Last weekend I sat for my second viewing of Julian Schnabel‘s At Eternity’ Gate (CBS Films), which I’ve come to regard, no lie, as the finest Vincent Van Gogh flick ever made.

The difference between it and, say, Vincent Minnelli and Kirk Douglas‘s Lust for Life or Robert Altman‘s Vincent and Theo is a gentle but absolute communion with Van Gogh’s inner light. It’s not a tourist’s view of the man, but a portrait of an artist by an artist — a “you are Van Gogh” dreamscape flick.

In the view of many Willem Dafoe‘s performance of this gentle, conflicted, angst-ridden impressionist is his best since playing Yeshua of Nazareth in Martin Scorsese‘s The Last Temptation of Christ (’88).

When I say “many” I mean the National Society of Film Critics, who yesterday morning celebrated Dafoe’s performance as a top-tier achievement. That’s quite the ringing endorsement when you think of the competition. Dafoe’s Van Gogh also won the Volpi Cup for Best Actor at the Venice Film festival, and he’s currently nominated for Best Actor prizes with the Broadcast Film Critics Association (i.e., Critics Choice), Alliance of Women Film Journalists and the San Francisco and Toronto Film Critics associations.

Let no one forget that Dafoe is a three-time Oscar nominee for his performances in Oliver Stone‘s Platoon (Sgt. Elias), E. Elias Merhige’s Shadow of the Vampire (Max Schreck) and Sean Baker‘s The Florida Project (the hapless Bobby Hicks).

From Manohla Dargis‘s N.Y. Times review of Schnabel’s film: “Few actors can look so frightening or so beatific in such rapid succession. Dafoe’s thin, coiled physicality suggests both fragility and determination, while his tensile face flutters with an astonishment of emotions that, by turns, suggest a yielding or off-putting sensibility. [And] Vincent’s agonies render moot the age difference between the character and actor; Dafoe is 63, and his deepest creases can seem like evidence of Vincent’s current and past suffering.”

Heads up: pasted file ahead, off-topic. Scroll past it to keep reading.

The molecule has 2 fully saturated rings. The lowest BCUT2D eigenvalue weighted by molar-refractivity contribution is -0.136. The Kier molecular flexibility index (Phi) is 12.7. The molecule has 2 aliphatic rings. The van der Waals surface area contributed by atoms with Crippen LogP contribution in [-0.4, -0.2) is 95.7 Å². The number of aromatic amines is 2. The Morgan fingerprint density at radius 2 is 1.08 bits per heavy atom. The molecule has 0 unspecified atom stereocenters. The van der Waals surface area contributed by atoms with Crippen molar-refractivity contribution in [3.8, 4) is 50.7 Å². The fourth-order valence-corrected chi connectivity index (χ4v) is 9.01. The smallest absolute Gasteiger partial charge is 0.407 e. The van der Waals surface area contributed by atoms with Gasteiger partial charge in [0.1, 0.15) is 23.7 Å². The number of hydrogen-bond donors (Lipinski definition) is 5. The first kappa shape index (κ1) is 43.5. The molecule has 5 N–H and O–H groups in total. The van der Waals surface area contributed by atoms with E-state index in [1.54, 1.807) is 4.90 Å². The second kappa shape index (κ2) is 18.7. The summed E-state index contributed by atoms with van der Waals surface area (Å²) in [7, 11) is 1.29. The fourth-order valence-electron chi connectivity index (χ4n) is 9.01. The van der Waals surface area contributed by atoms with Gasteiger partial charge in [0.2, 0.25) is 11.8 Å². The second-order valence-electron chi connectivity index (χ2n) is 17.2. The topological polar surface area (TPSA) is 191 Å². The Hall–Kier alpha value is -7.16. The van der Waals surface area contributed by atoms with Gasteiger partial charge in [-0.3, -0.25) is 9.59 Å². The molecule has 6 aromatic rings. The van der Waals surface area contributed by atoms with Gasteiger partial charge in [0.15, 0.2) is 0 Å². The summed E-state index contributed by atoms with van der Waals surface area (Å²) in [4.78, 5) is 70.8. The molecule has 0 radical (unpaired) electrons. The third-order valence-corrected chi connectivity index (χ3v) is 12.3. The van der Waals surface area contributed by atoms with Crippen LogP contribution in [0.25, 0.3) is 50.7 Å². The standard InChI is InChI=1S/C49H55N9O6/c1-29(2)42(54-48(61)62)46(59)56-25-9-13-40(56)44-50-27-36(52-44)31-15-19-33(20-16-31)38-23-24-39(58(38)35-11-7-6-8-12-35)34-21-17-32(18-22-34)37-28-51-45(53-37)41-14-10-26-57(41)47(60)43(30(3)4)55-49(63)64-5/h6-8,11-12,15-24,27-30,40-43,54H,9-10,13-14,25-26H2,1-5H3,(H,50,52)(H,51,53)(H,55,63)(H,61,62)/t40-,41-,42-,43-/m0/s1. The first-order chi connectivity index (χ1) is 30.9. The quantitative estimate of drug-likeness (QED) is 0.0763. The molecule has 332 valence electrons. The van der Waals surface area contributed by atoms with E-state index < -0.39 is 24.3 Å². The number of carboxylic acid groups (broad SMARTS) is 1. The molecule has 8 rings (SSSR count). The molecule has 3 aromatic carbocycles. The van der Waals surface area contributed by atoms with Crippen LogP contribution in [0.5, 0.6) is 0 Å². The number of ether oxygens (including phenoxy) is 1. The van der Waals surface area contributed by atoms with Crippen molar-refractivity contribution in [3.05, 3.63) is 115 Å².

At Eternity’s Gate is essentially a channelling of the dreams and torments that surged within Van Gogh during the final chapter in his life, when he lived in Arles and St. Remy de Provence. The film is more into communion than visions — intuitions, intimacy, revelations.

“Rather than a movie about Van Gogh, I wanted to make a film in which you are Van Gogh,” Schnabel said during a NY Film Festival presser that I attended.

The best scene in the film, I feel, is one in which Van Gogh, temporarily incarcerated in a mental asylum, has a somewhat testy conversation with a doubting priest (Mads Mikkelsen). The priest is softly contemptuous, saying in so many words that he thinks Van Gogh’s paintings simply aren’t very good, and that he’s almost certainly deluding himself by thinking that God meant him to pick up a brush.

Van Gogh responds just as softly that he might be painting for people who haven’t been born yet (or words to that effect). The instant Dafoe said this some guy sitting behind me went “uhn-huh” and I muttered the same thing to myself — “That’s right…that’s exactly what he’s doing.”

I know the Van Gogh territory to some extent. I’ve been to Arles. I’ve stood inches away from some of Van Gogh’s paintings at the Musee D’Orsay. Time and again I’ve stood near the doorway of the Montmartre apartment building that Vincent and Theo shared in 1886 or thereabouts. I saw Vincente Minnelli‘s Lust for Life when I was 15 or thereabouts, and it never left me. All my life I’ve been on the Van Gogh ride, all the way, many decades, deep down. If you ask me Schnabel and Dafoe have totally nailed it.

You can’t say you’ve really sunk into the best-of-2018 realm without seeing and celebrating Dafoe’s performance. You can’t not go there.